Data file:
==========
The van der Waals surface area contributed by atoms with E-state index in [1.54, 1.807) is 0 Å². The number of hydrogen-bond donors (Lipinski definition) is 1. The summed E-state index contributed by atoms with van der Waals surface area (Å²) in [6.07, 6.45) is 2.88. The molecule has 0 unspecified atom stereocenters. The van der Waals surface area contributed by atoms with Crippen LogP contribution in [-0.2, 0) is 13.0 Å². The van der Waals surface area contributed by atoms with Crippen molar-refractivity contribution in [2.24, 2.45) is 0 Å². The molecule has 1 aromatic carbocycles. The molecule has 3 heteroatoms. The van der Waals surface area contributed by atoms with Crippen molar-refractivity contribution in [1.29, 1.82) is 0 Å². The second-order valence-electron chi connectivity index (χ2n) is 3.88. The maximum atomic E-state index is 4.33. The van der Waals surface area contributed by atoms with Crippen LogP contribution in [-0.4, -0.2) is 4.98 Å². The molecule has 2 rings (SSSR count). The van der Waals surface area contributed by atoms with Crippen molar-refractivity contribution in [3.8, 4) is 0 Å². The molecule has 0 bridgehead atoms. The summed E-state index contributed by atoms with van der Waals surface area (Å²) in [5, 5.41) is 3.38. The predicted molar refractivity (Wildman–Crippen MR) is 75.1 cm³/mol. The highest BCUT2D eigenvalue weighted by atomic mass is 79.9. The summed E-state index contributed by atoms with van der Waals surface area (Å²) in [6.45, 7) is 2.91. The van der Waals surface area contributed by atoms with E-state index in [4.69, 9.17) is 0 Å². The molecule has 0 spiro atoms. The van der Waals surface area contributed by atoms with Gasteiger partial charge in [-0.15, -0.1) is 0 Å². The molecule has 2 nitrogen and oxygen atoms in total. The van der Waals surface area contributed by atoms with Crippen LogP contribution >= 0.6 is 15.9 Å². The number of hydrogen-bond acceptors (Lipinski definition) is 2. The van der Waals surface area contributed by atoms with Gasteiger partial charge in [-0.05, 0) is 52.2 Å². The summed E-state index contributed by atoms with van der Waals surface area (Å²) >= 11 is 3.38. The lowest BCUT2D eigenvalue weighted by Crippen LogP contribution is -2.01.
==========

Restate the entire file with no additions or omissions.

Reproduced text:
The van der Waals surface area contributed by atoms with E-state index in [1.54, 1.807) is 0 Å². The number of hydrogen-bond donors (Lipinski definition) is 1. The summed E-state index contributed by atoms with van der Waals surface area (Å²) in [6.07, 6.45) is 2.88. The molecule has 0 unspecified atom stereocenters. The van der Waals surface area contributed by atoms with Crippen LogP contribution in [-0.2, 0) is 13.0 Å². The van der Waals surface area contributed by atoms with Crippen molar-refractivity contribution in [2.24, 2.45) is 0 Å². The molecule has 1 aromatic carbocycles. The molecule has 3 heteroatoms. The van der Waals surface area contributed by atoms with Crippen molar-refractivity contribution in [1.29, 1.82) is 0 Å². The second-order valence-electron chi connectivity index (χ2n) is 3.88. The maximum atomic E-state index is 4.33. The van der Waals surface area contributed by atoms with Crippen LogP contribution in [-0.4, -0.2) is 4.98 Å². The molecule has 2 rings (SSSR count). The van der Waals surface area contributed by atoms with Crippen molar-refractivity contribution in [3.8, 4) is 0 Å². The molecule has 0 bridgehead atoms. The summed E-state index contributed by atoms with van der Waals surface area (Å²) in [5, 5.41) is 3.38. The predicted molar refractivity (Wildman–Crippen MR) is 75.1 cm³/mol. The highest BCUT2D eigenvalue weighted by atomic mass is 79.9. The summed E-state index contributed by atoms with van der Waals surface area (Å²) in [6.45, 7) is 2.91. The van der Waals surface area contributed by atoms with E-state index in [4.69, 9.17) is 0 Å². The molecule has 0 spiro atoms. The van der Waals surface area contributed by atoms with Gasteiger partial charge in [-0.15, -0.1) is 0 Å². The molecule has 2 nitrogen and oxygen atoms in total. The van der Waals surface area contributed by atoms with Crippen LogP contribution >= 0.6 is 15.9 Å². The number of hydrogen-bond acceptors (Lipinski definition) is 2. The van der Waals surface area contributed by atoms with Gasteiger partial charge in [-0.05, 0) is 52.2 Å². The summed E-state index contributed by atoms with van der Waals surface area (Å²) >= 11 is 3.38. The lowest BCUT2D eigenvalue weighted by Crippen LogP contribution is -2.01.